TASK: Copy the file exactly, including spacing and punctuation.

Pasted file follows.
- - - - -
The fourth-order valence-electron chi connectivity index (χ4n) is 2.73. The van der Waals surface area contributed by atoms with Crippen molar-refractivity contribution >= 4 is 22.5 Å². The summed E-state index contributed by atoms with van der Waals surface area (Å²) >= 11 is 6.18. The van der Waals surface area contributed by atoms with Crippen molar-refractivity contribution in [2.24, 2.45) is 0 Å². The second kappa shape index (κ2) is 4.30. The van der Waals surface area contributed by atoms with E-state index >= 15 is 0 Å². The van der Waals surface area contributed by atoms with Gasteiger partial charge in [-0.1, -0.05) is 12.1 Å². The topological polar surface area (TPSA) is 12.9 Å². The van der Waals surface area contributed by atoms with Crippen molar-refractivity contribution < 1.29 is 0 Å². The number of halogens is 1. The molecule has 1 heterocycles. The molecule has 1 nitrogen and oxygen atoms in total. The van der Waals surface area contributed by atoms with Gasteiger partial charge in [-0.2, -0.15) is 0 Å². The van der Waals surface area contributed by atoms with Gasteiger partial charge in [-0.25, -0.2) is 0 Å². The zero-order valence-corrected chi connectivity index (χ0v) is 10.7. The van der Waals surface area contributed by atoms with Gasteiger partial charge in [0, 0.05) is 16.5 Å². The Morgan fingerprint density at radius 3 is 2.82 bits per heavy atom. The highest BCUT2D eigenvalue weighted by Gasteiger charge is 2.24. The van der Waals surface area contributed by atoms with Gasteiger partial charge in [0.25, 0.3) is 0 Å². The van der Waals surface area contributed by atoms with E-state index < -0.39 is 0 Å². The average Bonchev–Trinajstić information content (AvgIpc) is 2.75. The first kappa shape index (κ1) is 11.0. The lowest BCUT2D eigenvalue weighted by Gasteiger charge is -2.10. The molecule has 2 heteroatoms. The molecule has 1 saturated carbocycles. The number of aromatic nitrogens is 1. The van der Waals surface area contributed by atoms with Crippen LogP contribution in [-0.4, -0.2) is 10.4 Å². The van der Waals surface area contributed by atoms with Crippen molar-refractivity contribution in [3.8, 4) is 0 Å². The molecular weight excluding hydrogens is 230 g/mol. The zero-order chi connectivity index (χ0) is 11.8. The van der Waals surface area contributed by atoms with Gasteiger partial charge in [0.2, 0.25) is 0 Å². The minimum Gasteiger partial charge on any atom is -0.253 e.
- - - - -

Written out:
The fourth-order valence-electron chi connectivity index (χ4n) is 2.73. The van der Waals surface area contributed by atoms with Crippen molar-refractivity contribution >= 4 is 22.5 Å². The summed E-state index contributed by atoms with van der Waals surface area (Å²) >= 11 is 6.18. The van der Waals surface area contributed by atoms with Crippen molar-refractivity contribution in [2.24, 2.45) is 0 Å². The second kappa shape index (κ2) is 4.30. The van der Waals surface area contributed by atoms with E-state index >= 15 is 0 Å². The van der Waals surface area contributed by atoms with Gasteiger partial charge in [-0.1, -0.05) is 12.1 Å². The topological polar surface area (TPSA) is 12.9 Å². The van der Waals surface area contributed by atoms with Crippen molar-refractivity contribution < 1.29 is 0 Å². The number of halogens is 1. The molecule has 1 heterocycles. The molecule has 1 nitrogen and oxygen atoms in total. The van der Waals surface area contributed by atoms with Gasteiger partial charge in [-0.2, -0.15) is 0 Å². The van der Waals surface area contributed by atoms with Gasteiger partial charge in [-0.25, -0.2) is 0 Å². The zero-order valence-corrected chi connectivity index (χ0v) is 10.7. The van der Waals surface area contributed by atoms with Gasteiger partial charge in [0, 0.05) is 16.5 Å². The Morgan fingerprint density at radius 3 is 2.82 bits per heavy atom. The highest BCUT2D eigenvalue weighted by Gasteiger charge is 2.24. The van der Waals surface area contributed by atoms with Gasteiger partial charge in [0.25, 0.3) is 0 Å². The van der Waals surface area contributed by atoms with E-state index < -0.39 is 0 Å². The average Bonchev–Trinajstić information content (AvgIpc) is 2.75. The first kappa shape index (κ1) is 11.0. The lowest BCUT2D eigenvalue weighted by Gasteiger charge is -2.10. The molecule has 2 heteroatoms. The molecule has 1 saturated carbocycles. The number of aromatic nitrogens is 1. The van der Waals surface area contributed by atoms with Crippen LogP contribution in [-0.4, -0.2) is 10.4 Å². The van der Waals surface area contributed by atoms with Crippen molar-refractivity contribution in [3.8, 4) is 0 Å². The molecular weight excluding hydrogens is 230 g/mol. The zero-order chi connectivity index (χ0) is 11.8. The van der Waals surface area contributed by atoms with Gasteiger partial charge in [0.2, 0.25) is 0 Å². The minimum Gasteiger partial charge on any atom is -0.253 e.